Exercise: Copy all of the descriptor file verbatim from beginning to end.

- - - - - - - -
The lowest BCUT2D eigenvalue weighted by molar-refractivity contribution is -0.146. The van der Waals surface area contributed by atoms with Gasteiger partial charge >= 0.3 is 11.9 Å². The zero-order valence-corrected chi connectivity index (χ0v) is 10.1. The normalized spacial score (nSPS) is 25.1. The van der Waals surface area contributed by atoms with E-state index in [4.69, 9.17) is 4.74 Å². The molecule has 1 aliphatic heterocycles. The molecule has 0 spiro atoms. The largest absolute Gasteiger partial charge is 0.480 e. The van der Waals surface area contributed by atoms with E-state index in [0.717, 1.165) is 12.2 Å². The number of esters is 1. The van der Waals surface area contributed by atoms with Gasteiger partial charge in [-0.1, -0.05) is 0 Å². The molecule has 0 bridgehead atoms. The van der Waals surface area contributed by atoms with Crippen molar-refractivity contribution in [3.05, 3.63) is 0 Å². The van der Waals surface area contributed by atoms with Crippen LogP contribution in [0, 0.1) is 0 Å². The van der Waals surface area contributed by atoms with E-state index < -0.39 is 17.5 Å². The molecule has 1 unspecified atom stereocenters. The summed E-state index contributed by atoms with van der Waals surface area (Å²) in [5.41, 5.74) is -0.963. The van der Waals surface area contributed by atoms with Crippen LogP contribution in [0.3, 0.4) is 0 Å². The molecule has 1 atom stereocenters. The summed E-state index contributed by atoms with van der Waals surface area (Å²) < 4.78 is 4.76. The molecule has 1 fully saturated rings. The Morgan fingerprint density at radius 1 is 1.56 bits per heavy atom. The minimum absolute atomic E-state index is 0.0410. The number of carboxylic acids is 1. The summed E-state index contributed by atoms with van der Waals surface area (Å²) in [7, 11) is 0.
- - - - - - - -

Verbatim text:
The lowest BCUT2D eigenvalue weighted by molar-refractivity contribution is -0.146. The van der Waals surface area contributed by atoms with Gasteiger partial charge >= 0.3 is 11.9 Å². The zero-order valence-corrected chi connectivity index (χ0v) is 10.1. The normalized spacial score (nSPS) is 25.1. The van der Waals surface area contributed by atoms with E-state index in [4.69, 9.17) is 4.74 Å². The molecule has 1 aliphatic heterocycles. The molecule has 0 spiro atoms. The largest absolute Gasteiger partial charge is 0.480 e. The van der Waals surface area contributed by atoms with E-state index in [0.717, 1.165) is 12.2 Å². The number of esters is 1. The van der Waals surface area contributed by atoms with Gasteiger partial charge in [-0.1, -0.05) is 0 Å². The molecule has 0 bridgehead atoms. The van der Waals surface area contributed by atoms with Crippen molar-refractivity contribution in [3.05, 3.63) is 0 Å². The van der Waals surface area contributed by atoms with Crippen LogP contribution in [0, 0.1) is 0 Å². The van der Waals surface area contributed by atoms with E-state index < -0.39 is 17.5 Å². The molecule has 1 unspecified atom stereocenters. The summed E-state index contributed by atoms with van der Waals surface area (Å²) in [5.41, 5.74) is -0.963. The van der Waals surface area contributed by atoms with Crippen LogP contribution in [0.3, 0.4) is 0 Å². The molecule has 1 atom stereocenters. The summed E-state index contributed by atoms with van der Waals surface area (Å²) < 4.78 is 4.76. The molecule has 1 fully saturated rings. The Morgan fingerprint density at radius 1 is 1.56 bits per heavy atom. The minimum absolute atomic E-state index is 0.0410. The number of carboxylic acids is 1. The summed E-state index contributed by atoms with van der Waals surface area (Å²) in [7, 11) is 0.